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Remembering the Challenger, Columbia and Apollo 17 Space Shuttle Astronauts

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  • Ilan Ramon (1954 - 2003)
    STS-107STS-107 Flight Insignia.svgIDF Chief Of Staff Medal of Appreciation.pngSpaceMOH.jpgמדליית הטיסה בחלל של נאס"אPostscript-viewer-shaded.png ערכים מורחבים – STS-107, אסון הקולומביהSTS-107^ ^ Ilan R...

The future doesn't belong to the fainthearted; it belongs to the brave who 'slipped the surly bonds of earth' to 'touch the face of God.'

President Ronald Reagan - January 28, 1986'

Space Shuttle Challenger

January 28, 1986

The orbiter was destroyed 73 seconds after liftoff on Jan. 28, 1986 when rocket booster seal failed, leading to a subsequent fireball and the deaths of all seven astronauts aboard - including Christa McAuliffe, the first school teacher to launch spaceward. 

Coincidently on this day 390 years ago, the great explorer Sir Francis Drake died aboard ship off the coast of Panama.

Space Shuttle Columbia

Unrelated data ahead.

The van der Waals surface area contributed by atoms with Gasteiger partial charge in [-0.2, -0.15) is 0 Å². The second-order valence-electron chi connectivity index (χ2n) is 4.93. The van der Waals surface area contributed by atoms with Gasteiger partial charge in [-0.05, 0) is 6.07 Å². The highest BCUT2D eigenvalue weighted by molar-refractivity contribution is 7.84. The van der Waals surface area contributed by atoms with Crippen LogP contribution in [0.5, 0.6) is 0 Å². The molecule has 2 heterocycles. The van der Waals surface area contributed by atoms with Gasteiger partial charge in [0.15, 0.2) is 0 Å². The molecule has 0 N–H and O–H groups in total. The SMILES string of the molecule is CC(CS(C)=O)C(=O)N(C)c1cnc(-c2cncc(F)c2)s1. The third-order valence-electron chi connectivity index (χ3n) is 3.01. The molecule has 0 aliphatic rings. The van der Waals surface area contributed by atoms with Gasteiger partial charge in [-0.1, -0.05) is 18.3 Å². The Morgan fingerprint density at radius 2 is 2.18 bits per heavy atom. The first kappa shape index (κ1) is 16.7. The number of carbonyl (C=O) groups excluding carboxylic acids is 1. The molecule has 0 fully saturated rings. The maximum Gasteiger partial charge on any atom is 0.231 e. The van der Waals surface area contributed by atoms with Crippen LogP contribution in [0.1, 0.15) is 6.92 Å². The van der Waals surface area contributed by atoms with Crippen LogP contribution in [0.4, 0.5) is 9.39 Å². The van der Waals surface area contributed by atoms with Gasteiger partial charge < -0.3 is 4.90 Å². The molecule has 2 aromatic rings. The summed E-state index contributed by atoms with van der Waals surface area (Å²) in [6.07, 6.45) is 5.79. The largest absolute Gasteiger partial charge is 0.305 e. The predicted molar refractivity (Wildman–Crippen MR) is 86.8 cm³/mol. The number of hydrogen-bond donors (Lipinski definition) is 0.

February 1, 2003

The Columbia orbiter broke apart during reentry on Feb. 1, 2003 after a successful 16-day science mission. Wing damage sustained during launch by a chunk of fuel tank insulation was later cited as the accident cause.

Commander: Rick D. Husband, a U.S. Air Force colonel and mechanical engineer, who piloted a previous shuttle during the first docking with the International Space Station (STS-96).

Space Shuttle Apollo

January 27, 1967

Three astronauts perished in a fire that consumed their Apollo 1 spacecraft while it sat atop its launch pad as NASA worked feverishly to send Americans to the Moon.

NASA Day of Rememberance

Steven W. Lindsey, commander of NASA's shuttle flight STS-121. According to Lindsey, "Space and scientific research result in unexpected spin-offs and pushing the boundaries of human exploration are worth the risk.

The anniversaries remind us that we can never be complacent about anything. I think that you could wake up in the morning, and until you go to bed at night, and even while you sleep, wherever you are, you could look at multiple things that came out of the space program," Lindsey said. "It impacts everything that we do."

Risk will always go hand-in-hand with human spaceflight, Lindsey added.

"If we want a completely safe program, then we shouldn't fly at all," the shuttle commander said. "Because there's no such thing."

Historic Speeches